House Democrats to unveil green infrastructure bill this week

By Maxine Joselow, Geof Koss | 06/02/2020 07:11 AM EDT

House Democrats plan to release a massive green infrastructure bill this week, an aide confirmed to E&E News, ending months of anticipation among transportation and infrastructure advocates.

Speaker Nancy Pelosi (D-Calif.) and other House Democrats during the release of principles for infrastructure legislation in January.

Speaker Nancy Pelosi (D-Calif.) and other House Democrats during the release of principles for infrastructure legislation in January. Francis Chung/E&E News

House Democrats plan to release a massive green infrastructure package this week, an aide confirmed to E&E News, ending months of anticipation among transportation and infrastructure advocates.

The long-awaited package, which would include reauthorization of expiring surface transportation provisions, is expected to resemble a framework unveiled in January (Greenwire, Jan. 29).

"Text of the surface bill will be released in the coming days," a House Democratic aide said in an email to E&E News yesterday. "Like the framework House Democrats released earlier this year, it’s expected a number of items will address climate change and safety, which are focal points."


Transportation and Infrastructure Chairman Peter DeFazio (D-Ore.) has been working to draft the surface transportation provisions of the package for months, although his efforts have been delayed by the coronavirus pandemic.

Under House rules, DeFazio could formally introduce the measure as soon as Thursday, when the chamber meets for a pro forma session. The text could be released even earlier.

A central component of the package is the five-year reauthorization of the Fixing America’s Surface Transportation (FAST) Act, which expires on Sept. 30.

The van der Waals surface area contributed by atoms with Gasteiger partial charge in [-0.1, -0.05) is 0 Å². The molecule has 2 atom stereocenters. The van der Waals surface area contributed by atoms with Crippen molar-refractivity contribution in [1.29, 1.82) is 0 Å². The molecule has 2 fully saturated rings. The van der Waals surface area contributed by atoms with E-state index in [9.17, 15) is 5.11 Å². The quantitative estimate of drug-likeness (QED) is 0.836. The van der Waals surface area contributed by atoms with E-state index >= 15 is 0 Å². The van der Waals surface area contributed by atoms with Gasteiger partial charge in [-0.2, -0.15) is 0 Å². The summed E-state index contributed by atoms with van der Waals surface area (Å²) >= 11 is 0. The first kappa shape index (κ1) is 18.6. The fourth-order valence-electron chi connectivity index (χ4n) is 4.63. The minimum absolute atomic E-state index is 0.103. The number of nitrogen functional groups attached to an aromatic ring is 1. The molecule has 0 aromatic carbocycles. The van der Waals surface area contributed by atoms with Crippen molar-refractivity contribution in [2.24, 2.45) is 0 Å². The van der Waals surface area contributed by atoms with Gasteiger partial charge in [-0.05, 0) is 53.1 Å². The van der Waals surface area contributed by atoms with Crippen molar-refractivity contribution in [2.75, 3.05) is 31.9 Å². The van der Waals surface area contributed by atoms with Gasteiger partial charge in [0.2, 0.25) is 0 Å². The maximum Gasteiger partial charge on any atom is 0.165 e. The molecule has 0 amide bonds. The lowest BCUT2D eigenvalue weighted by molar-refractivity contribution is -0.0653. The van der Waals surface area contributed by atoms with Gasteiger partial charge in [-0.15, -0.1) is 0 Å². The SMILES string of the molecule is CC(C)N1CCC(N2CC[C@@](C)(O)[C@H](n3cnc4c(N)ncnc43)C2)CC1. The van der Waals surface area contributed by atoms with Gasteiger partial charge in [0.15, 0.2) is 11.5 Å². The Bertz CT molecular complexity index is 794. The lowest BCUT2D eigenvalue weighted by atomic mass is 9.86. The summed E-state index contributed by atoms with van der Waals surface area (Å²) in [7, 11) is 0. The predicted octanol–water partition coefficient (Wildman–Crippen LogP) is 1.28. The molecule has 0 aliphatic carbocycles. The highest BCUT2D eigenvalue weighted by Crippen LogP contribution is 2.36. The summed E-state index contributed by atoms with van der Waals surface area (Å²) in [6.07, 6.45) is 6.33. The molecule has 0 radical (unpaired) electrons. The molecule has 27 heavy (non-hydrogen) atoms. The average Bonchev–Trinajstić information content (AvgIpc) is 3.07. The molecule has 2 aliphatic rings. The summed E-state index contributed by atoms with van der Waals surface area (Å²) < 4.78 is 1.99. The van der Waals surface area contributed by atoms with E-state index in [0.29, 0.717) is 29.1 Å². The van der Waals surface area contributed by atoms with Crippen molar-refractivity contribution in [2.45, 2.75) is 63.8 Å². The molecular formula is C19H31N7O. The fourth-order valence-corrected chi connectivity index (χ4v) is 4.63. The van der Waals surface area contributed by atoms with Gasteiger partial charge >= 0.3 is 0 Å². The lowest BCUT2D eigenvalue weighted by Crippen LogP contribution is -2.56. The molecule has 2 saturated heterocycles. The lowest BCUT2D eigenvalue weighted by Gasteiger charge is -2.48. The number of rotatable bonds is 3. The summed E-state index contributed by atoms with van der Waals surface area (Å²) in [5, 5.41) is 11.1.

The rest of the package will be modeled after the $760 billion framework that House Democrats rolled out earlier this year.

That measure includes major funding for roads, bridges, ports, airports, drinking water, wastewater, clean energy and broadband.

The plan, dubbed "Moving Forward," would specifically provide $434 billion for highway and transit programs, $55 billion for rail, $34.3 billion for clean energy, and $25.4 billion for drinking water.

The clean energy provisions could finally offer some relief to the renewables sector, which has been patiently awaiting congressional action after shedding hundreds of thousands of jobs during the COVID-19 pandemic.

House Majority Leader Steny Hoyer (D-Md.) signaled Friday that his caucus hopes to bring the package to the floor in late June or July, along with the fiscal 2021 spending bills and the National Defense Authorization Act (E&E News PM, May 29).

The package is not expected to include the reauthorization of the Water Resources Development Act, which was expected to be released in May (E&E Daily, May 28).